In a statement outlining his decision, Manchin said, “I met with Justice Jackson and assessed her qualifications to be a Supreme Court judge. After meeting with her, reviewing her case and closely following her testimony and questioning before the Senate Judiciary Committee this week, I determined that I intended to vote for his Supreme Court nomination.”

Manchin’s announcement is notable because he is a closely watched moderate Democrat and a key vote in the Senate. His decision to vote “yes” helps solidify the vote count for Senate Democrats to confirm the nominee.

Senate Democrats hope to move quickly to a confirmation vote by the full Senate early next month. They can confirm Jackson to the Supreme Court without Republican support if every member of their caucus votes yes, which looks set to happen, and Vice President Kamala Harris breaks the tie. It is not yet clear if Jackson will win any Republican votes.

Senate Majority Leader Chuck Schumer promised in a floor speech Thursday to bring the nomination to the Senate “at short notice” once the Senate Judiciary Committee advances the nomination. The Judiciary Committee is expected to vote on the nomination on April 4.

Jackson appeared before the committee for high-profile confirmation hearings this week, which included intense questioning by Senate Republicans.

So far, no Democrat has publicly signaled they would vote against the nominee, even as Republicans have worked to unleash potentially politically damaging attacks, such as accusations that Jackson is soft on crime, a charge the candidate and many Democrats have pushed back against.

While Republicans attacked the candidate’s record this week, Democrats praised her credentials and experience, describing her as exceptionally qualified. Democrats have also consistently stressed the historic nature of Jackson’s nomination. If confirmed, Jackson would be the first black woman to serve on the Supreme Court.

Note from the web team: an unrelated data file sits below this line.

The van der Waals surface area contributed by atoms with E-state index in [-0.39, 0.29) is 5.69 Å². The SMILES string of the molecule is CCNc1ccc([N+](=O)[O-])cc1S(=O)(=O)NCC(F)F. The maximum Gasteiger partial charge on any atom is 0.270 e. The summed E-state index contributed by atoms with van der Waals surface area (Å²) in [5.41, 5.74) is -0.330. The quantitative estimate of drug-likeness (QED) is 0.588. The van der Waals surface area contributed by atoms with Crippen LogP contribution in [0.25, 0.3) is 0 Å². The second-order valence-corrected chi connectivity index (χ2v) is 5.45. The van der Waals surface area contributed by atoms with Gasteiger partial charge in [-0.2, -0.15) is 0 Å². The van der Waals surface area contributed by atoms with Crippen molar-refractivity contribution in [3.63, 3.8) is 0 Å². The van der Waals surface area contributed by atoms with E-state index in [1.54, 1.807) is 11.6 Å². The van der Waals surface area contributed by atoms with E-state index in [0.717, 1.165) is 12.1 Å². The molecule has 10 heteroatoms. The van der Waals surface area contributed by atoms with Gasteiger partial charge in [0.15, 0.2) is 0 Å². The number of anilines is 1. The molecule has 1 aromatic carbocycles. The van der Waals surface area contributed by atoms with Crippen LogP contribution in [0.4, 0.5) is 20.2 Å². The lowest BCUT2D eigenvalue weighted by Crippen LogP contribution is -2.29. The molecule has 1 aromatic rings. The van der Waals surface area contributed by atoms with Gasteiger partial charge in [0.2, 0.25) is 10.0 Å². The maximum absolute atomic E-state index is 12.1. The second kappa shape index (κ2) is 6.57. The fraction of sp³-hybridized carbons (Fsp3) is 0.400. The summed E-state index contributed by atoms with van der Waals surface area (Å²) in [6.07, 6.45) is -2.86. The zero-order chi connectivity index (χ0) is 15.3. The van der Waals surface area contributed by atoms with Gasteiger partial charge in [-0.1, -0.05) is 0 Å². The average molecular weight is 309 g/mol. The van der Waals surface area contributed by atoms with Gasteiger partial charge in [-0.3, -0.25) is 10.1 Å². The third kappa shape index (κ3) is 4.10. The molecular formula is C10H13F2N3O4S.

When the Senate voted to confirm Jackson last year to fill a vacancy on a powerful DC-based appeals court, three Republican senators voted with the Democrats in favor: the senses. Lindsey Graham from South Carolina, Susan Collins from Maine and Lisa Murkowski from Alaska. As a result, these three Republicans have been closely watched this week.

Collins and Murkowski are not on the Senate Judiciary Committee, so they did not have the opportunity to question the nominee during the hearings.

But Graham is a member of the panel. The Republican from South Carolina has addressed some fierce and highly critical questions to the nominee as he appears to be signaling that he will not support her nomination.

Graham told CNN earlier this week that it’s “fair to say” he sees red flags with the nomination.

And Republican Sen. Ben Sasse of Nebraska, who was one of Jackson’s most respectful Republicans, said Friday night he would vote against confirmation, meaning the Senate Judiciary Committee may find itself in the dark. stalemate 11-11. The nomination would still advance to the floor if there was a tie vote.

This story has been updated with additional details and reaction.

CNN’s Manu Raju contributed to this report.